The best defense against fogging is a high-performance anti-fog lens coating. The most reliable coatings employ dual-action properties. (Uvex Safety Eyewear photo)

Tips for Combating Fog on Safety Lenses to Improve Safety, Productivity

When safety eyewear fogs, workers have little choice but to remove it and wipe it clear, which can lead to repeated interruptions throughout the shift.

Fogging is the No. 1 problem faced by safety eyewear users. It occurs across industries—construction, manufacturing, chemical, utilities, oil and gas, and more—and across applications. In fact, if you've ever worn safety eyewear, you probably know that fogging on untreated lenses is nearly impossible to avoid.

But maintaining a fog-free view is vital to the well-being of workers and employers alike. When tasks are conducted with fog-obscured vision, workers risk eye injury and bodily harm. Catastrophic events often occur in the blink of an eye: a slip or fall; getting struck by equipment or caught in machinery; making contact with harmful chemicals or electrical current. An employer’s productivity and compliance are at risk, too.

With so much at stake, it's easy to see why safety managers need effective anti-fog solutions and why eyewear manufacturers strive to develop longer-lasting anti-fog (AF) coatings. But not all AF-coated lenses deliver the same level of protection or consistency, and until now lenses with anti-fog coating didn’t necessarily stand up to the demands of the workplace.

Recent innovations in anti-fog lens coating have dramatically improved performance. Here we look at the dangers and costs of fogging and the differences among lens coatings. Armed with this knowledge, safety managers can seek out coatings that deliver the consistent, long-lasting results required to keep workers safe and productive and to help protect employers' bottom lines.

Factors That Cause Fogging

  • Environmental heat and humidity. The most obvious cause: Existing moisture in the air adheres to the outside of the lens.
  • Worker exertion. As an individual's body temperature rises, the heat and sweat produced around the face need to dissipate into the atmosphere, typically fogging the inside of the lens.
  • Transitions between warm and cool environments. Whether moving from warm-to-cool or cool-to-warm environments, such worker transitions cause moisture to condense on the outside of the lens.
  • Lens washing. A lesser known cause of fogging, washing most anti-fog coated lenses erodes their AF properties, diminishing their capacity to manage water from the environment.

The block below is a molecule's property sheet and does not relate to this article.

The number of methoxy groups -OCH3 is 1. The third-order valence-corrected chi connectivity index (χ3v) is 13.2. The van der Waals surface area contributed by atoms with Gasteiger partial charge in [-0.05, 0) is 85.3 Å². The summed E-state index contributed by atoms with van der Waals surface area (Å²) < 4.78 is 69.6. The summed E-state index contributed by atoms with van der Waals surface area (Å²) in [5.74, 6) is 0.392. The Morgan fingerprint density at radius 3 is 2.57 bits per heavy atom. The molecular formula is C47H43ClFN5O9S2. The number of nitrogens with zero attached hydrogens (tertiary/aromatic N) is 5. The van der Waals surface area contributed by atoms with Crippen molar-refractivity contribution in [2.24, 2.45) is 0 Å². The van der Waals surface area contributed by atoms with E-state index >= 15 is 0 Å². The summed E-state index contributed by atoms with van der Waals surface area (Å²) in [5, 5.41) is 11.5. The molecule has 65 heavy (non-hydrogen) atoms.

Impact on Safety
Whatever the cause, workers whose vision is obscured by fog cannot clearly see the hazards around them and are vulnerable to injury, from minor bumps to life-threatening harm. Similarly, workers who take off—and leave off—their eyewear to avoid the hassle of fog are vulnerable to eye injury from nearby hazards.

Keep in mind, safety eyewear protects not only from visible, physical hazards, but also from harmful visible and invisible light. The effects of overexposure to optical radiation range from eye fatigue, dryness, and irritation to short-term and permanent vision loss. In fact, long-term exposure to the sun’s ultraviolet rays is a leading cause of cataracts and blindness in the United States.1 Therefore, when workers remove their safety eyewear due to fogging, they face greater risk from physical and radiation hazards alike.

Impact on Productivity
Foggy lenses don't just reduce safety—they impact productivity, too. When safety eyewear fogs, workers have little choice but to remove it and wipe it clear, which can lead to repeated interruptions throughout the shift. When eyewear is removed, even briefly, in the work zone, work is interrupted and individuals are unprotected. When workers leave the site to safely dry their lenses away from hazards, productivity takes an even greater hit. The cumulative cost of fog-related interruptions can add up to a big reduction in productivity.

The Cost of Noncompliance
Foggy lenses directly impact compliance. It is not uncommon for workers to take off fogging eyewear—and leave it off—rather than deal with the ongoing hassle and distraction of fog. But when workers leave eyewear off altogether, not only are they risking eye injury, they are also noncompliant with safety regulations, which can incur hefty penalties. Because safety eyewear is a highly visible form of PPE, violations are easy for inspectors to spot.

While regulatory fines for noncompliance may seem sizable, consider the cost of noncompliance when it results in an eye injury:

  • The cost of lost vision to an individual is immeasurable, spanning medical expenses, diminished quality of life, and the reduced ability to earn a living.